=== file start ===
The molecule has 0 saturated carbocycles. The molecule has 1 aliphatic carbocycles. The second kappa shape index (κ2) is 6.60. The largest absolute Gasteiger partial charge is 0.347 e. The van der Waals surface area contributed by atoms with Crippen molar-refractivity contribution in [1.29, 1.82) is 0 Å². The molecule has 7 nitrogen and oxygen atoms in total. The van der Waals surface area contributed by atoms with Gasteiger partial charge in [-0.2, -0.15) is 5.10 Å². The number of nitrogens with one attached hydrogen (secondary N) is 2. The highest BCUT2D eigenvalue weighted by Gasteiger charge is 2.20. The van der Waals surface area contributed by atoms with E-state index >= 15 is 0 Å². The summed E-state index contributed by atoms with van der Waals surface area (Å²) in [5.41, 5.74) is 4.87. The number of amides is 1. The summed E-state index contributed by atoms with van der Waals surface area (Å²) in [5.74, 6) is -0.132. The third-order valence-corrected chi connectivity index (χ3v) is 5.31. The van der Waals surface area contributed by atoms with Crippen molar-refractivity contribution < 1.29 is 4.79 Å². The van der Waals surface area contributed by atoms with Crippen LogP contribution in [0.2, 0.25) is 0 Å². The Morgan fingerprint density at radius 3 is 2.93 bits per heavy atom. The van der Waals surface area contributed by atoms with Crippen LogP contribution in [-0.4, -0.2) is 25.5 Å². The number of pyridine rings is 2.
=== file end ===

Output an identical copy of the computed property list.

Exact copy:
The molecule has 0 saturated carbocycles. The molecule has 1 aliphatic carbocycles. The second kappa shape index (κ2) is 6.60. The largest absolute Gasteiger partial charge is 0.347 e. The van der Waals surface area contributed by atoms with Crippen molar-refractivity contribution in [1.29, 1.82) is 0 Å². The molecule has 7 nitrogen and oxygen atoms in total. The van der Waals surface area contributed by atoms with Gasteiger partial charge in [-0.2, -0.15) is 5.10 Å². The number of nitrogens with one attached hydrogen (secondary N) is 2. The highest BCUT2D eigenvalue weighted by Gasteiger charge is 2.20. The van der Waals surface area contributed by atoms with E-state index >= 15 is 0 Å². The summed E-state index contributed by atoms with van der Waals surface area (Å²) in [5.41, 5.74) is 4.87. The number of amides is 1. The summed E-state index contributed by atoms with van der Waals surface area (Å²) in [5.74, 6) is -0.132. The third-order valence-corrected chi connectivity index (χ3v) is 5.31. The van der Waals surface area contributed by atoms with Crippen molar-refractivity contribution < 1.29 is 4.79 Å². The van der Waals surface area contributed by atoms with Crippen LogP contribution in [0.2, 0.25) is 0 Å². The Morgan fingerprint density at radius 3 is 2.93 bits per heavy atom. The van der Waals surface area contributed by atoms with Crippen LogP contribution in [-0.4, -0.2) is 25.5 Å². The number of pyridine rings is 2.